Friday, July 25, 2014

Holly Coulis and Ridley Howard

It was the first day of the World Cup and Brooklyn's eateries and bars were getting ready to be taken by storm for the following month. I made my way a few block closer to the river in Williamsburg to do a visit with Ridley Howard and Holly Coulis. To my luck, Coulis had recently moved into Howard's studio — this was gonna be a doubleheader made up of two of my favorite players. I arrived to find the door to their storefront studio invitingly open. There was a drawing table set up for me to work, the radio was playing a satisfying mix, and fans were going in multiple directions. After we put in a few dedicated hours of working, talking over art and having Ridley explain to me some of the ins and outs of the Cup, we made our way to a Mexican Joint for half price drinks, tacos, and of course, Game One. This was going to be a visit that took place over an entire weekend. I was already hoping that each day would end with beer and guacamole.

I'll start by talking about Howard's paintings and my experience drawing them. There was a lot to take in as he is getting ready for his 3rd solo show at Koenig & Clinton opening late October. A phenomenon occurs in Ridley's work that makes it difficult to understand that they are simply made with paint and mediums on canvas. It might be that I have gotten used to certain tricks within the realms of art making, but there where no extra tools or light boxes used here, just straightforward painting built on finesse and patience. Howard painstakingly layers transparent or semi-transparent paint to create changes in chroma, value or hue. Light penetrates through these multiple glaze applications to deepen the color and develop subtle complexity of skin tones. This optical mixing makes Howard's canvases, which are composed of clean cut shapes and slickly rendered figures, teeter between the virtuosity of a Van Eyke and the pop imagery of a David Hockney. Howard gives a nod to geometric abstraction and traditional oil painting at once. And the figures in his work, with their slight expressions and somewhat stoic posturing, sublimely coexist with the sleekness of the paintings' surface. In one piece, as a male and female character kiss, they seem to be aloofly melting into their positions, equally embraced by a field of color and each other.

Coulis' work takes a captivating and fresh look at traditional painting by way of still-life and figuration. She reminds me how much I relish the endless possibilities that come from utilizing the most familiar and principal painting subjects. After drawing her studio I made an enriching visit to the Barnes Foundation in Philadelphia and could almost imagine her paintings nestled between a grouping of Matisse and Cezanne still-lifes. I think it is in the way Coulis is able to activate the spacial elements of her canvases by flattening the picture plane, while exaggerating the subjects' light and shadows through her intelligent use of subtly varied color and width of line, that I make these connections. Her current paintings, with their focus on drawing, where so exciting to me when I saw them this past February at her solo show at Sardine Gallery titled Pitchers. We spoke extensively about the strong linear qualities that have taken hold over the past few years. Coulis carries her initial outline of the shadows and objects as well as perspective lines throughout her process. If her first marks are drawn in red, this vibratory relic of the painting's beginning still holds a strong position at the painting's end. Sometimes a satisfying rainbow of colors can be seen around a line if multiple layers have been added to a given form and traces of those layers have been left behind. It isn't at just a glance that all of this is uncovered, but with an investigative eye, making her paintings all the more enticing to spend time with. No pitcher left unturned.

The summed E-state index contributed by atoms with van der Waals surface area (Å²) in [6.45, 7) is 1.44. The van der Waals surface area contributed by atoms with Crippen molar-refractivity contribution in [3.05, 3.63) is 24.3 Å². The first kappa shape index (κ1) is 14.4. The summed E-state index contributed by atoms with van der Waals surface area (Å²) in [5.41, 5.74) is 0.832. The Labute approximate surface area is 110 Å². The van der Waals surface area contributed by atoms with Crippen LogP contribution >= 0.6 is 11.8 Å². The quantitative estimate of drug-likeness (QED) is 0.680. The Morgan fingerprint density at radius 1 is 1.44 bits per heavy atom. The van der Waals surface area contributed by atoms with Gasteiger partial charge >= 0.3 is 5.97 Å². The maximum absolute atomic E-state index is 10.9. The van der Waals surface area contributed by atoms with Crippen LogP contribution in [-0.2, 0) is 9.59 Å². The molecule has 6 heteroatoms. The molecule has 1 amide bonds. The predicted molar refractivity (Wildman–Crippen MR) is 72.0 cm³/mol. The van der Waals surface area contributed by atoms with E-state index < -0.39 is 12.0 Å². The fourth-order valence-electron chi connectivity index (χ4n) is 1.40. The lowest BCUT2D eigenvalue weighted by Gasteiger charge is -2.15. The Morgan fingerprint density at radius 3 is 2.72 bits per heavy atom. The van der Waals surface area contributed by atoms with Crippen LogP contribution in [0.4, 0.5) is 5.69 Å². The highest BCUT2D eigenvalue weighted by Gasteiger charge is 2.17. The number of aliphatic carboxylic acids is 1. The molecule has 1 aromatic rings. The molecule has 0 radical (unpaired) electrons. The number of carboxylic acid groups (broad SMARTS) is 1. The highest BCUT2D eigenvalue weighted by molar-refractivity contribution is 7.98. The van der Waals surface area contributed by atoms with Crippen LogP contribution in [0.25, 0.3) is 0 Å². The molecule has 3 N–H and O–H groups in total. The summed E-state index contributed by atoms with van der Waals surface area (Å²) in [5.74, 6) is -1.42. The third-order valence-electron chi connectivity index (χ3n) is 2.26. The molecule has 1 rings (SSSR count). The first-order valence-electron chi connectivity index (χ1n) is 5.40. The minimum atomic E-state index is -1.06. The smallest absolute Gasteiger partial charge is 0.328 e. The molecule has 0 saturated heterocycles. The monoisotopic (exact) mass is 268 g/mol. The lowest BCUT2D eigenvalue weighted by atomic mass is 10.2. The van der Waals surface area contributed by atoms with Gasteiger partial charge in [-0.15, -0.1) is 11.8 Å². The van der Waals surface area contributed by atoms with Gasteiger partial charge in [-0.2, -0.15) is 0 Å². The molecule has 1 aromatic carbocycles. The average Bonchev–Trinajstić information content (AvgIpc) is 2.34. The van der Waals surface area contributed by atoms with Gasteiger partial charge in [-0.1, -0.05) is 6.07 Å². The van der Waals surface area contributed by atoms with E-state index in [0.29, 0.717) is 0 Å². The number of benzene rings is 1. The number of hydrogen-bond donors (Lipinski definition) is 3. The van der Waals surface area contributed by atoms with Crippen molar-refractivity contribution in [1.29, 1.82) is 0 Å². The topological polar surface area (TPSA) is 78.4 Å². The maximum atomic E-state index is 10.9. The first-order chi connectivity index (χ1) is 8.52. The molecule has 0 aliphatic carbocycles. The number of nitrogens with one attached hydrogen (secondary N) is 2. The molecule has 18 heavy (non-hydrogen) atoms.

It was pretty fun to have all three of us working at the same time and we agreed that it reminded us of being in art school: making art in a big space and throwing jokes back and forth, only at no teacher's expense. I couldn't help but observe how this married couple helped one another throughout the day. As both were painting they would quietly ask each other's advice and gently speak words of encouragement.  And, yes, there was beer and guac at the end of each visit. This week is the last week to see Coulis' work in a group show at Sargent's Daughters and she is also in a group show called "Tossed" at Jeff Bailey Hudson that opens August 16. To see more of her paintings please go here Howard's show opens in October at Koenig and Clinton and he has a piece currently in a group show at Fredericks & Freiser titled "Unrealism Part I". To see more of his work please go here

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